The deal — which involves resettling in the U.S. an undisclosed number of asylum seekers being held in Australian processing centers on Nauru and Manus — was a topic of conversation between Trump and Australian Prime Minister Malcolm Turnbull during a 25-minute phone call they had on Saturday, according to Turnbull.
While Turnbull acknowledged that he and Trump discussed the deal, the White House readout of the call made no mention of it. It merely stated, "Both leaders emphasized the enduring strength and closeness of the U.S.-Australia relationship that is critical for peace, stability and prosperity in the Asia-Pacific region and globally."
ABC News has asked White House officials for further details about the phone call, but they have yet to comment.
Meanwhile, Sen. John McCain, R-Ariz., said in a statement that he spoke Thursday morning with Australia's ambassador to the U.S., Joe Hockey, to express his "unwavering support" for the U.S.-Australia alliance.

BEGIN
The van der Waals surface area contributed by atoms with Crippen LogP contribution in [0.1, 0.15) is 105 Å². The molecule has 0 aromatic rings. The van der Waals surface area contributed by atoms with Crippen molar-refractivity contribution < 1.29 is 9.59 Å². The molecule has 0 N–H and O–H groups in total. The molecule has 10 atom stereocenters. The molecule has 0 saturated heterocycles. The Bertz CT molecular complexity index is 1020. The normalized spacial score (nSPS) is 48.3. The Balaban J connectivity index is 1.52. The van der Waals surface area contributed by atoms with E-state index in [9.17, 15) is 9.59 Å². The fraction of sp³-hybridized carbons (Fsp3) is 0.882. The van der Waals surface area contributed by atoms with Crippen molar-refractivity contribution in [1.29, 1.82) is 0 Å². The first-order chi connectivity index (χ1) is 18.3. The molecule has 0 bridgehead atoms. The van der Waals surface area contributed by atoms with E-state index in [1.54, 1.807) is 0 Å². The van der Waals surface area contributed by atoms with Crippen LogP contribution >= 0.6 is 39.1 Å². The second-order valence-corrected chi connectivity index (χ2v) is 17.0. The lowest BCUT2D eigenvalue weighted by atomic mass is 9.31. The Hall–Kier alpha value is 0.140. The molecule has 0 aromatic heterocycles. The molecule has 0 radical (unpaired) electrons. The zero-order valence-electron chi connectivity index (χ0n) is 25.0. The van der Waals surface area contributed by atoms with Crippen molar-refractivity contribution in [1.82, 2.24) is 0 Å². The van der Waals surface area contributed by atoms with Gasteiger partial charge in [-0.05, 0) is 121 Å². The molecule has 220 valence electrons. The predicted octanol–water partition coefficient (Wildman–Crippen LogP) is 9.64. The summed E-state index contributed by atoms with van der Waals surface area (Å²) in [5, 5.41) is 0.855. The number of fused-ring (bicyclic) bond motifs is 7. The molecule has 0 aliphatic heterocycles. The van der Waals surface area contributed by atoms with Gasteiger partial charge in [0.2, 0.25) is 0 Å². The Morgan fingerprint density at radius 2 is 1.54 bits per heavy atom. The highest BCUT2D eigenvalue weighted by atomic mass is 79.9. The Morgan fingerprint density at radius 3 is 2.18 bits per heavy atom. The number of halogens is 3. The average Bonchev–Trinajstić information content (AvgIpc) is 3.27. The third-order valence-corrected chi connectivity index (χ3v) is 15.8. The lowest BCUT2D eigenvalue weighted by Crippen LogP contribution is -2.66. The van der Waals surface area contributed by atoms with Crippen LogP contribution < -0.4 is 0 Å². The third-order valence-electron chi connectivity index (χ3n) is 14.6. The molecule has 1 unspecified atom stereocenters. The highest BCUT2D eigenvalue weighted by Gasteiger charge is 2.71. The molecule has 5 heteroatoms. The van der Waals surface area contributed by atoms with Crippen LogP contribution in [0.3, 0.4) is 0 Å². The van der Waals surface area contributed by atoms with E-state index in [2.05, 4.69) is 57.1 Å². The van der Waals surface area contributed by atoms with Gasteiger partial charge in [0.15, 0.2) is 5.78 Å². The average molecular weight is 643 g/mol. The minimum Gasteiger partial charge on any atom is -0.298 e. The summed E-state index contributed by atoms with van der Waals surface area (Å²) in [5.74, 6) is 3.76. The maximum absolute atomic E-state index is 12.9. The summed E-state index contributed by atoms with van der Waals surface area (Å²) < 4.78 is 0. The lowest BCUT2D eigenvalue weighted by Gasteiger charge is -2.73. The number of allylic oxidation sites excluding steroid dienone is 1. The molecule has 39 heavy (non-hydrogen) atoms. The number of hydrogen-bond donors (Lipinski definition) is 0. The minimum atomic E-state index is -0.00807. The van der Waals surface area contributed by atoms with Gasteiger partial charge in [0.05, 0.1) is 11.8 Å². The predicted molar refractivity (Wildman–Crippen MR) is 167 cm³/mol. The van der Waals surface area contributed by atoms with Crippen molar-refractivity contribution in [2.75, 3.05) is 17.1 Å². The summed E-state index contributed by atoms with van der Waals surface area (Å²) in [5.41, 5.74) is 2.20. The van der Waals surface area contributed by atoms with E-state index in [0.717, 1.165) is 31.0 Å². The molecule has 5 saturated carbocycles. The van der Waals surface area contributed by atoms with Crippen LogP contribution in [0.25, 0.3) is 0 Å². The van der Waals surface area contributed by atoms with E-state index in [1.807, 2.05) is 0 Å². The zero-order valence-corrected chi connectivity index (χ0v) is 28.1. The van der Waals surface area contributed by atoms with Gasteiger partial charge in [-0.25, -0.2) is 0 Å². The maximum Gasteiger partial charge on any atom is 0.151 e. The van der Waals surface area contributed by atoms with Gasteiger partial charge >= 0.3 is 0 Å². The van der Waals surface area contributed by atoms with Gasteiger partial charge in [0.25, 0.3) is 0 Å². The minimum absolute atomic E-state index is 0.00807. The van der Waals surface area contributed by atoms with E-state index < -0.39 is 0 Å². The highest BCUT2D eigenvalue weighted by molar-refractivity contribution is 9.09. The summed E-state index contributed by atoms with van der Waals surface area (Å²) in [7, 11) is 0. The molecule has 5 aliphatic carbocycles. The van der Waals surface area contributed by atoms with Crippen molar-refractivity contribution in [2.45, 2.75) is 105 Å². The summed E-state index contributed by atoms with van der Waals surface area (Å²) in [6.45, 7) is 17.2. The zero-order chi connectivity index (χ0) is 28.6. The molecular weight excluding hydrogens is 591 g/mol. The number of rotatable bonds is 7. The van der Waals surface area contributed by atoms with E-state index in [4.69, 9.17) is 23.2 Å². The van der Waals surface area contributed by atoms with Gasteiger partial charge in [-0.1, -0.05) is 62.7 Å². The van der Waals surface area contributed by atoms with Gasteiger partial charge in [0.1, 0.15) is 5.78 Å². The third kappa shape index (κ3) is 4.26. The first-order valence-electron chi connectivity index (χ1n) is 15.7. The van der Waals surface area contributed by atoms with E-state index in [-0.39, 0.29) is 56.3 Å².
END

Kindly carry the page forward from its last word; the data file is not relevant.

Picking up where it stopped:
"Australia is one of America’s oldest friends and staunchest allies," McCain said. "We are united by ties of family and friendship, mutual interests and common values and shared sacrifice in wartime. I asked Ambassador Hockey to convey to the people of Australia that their American brothers and sisters value our historic alliance, honor the sacrifice of the Australians who have served and are serving by our side and remain committed to the safer, freer and better world that Australia does far more than its fair share to protect and promote."
"The president has committed to honor the existing arrangement, but the screening processes ... are very thorough and take some time," Turnbull said.
Peter Dutton, Australia's minister for immigration and border protection, echoed Turnbull's sentiments. "So there have been people, obviously U.S. officials, up on Nauru, and there have been conversations, exchange of information otherwise, between those officials and officials within my department," Dutton said. "So that will take some time, because obviously the U.S., rightly under the existing arrangement — both signed off on by President Obama and now adopted by President Trump — under that arrangement there is the ability for the U.S. to conduct those rigorous tests and then ultimately to have the final say, as is obviously appropriately the case, as to who will eventually end up in the U.S."
At the press conference, Turnbull said, "Our commitment to multiculturalism, our commitment to a nondiscriminatory immigration program is well known."
ABC News' Devin Dwyer contributed to this report.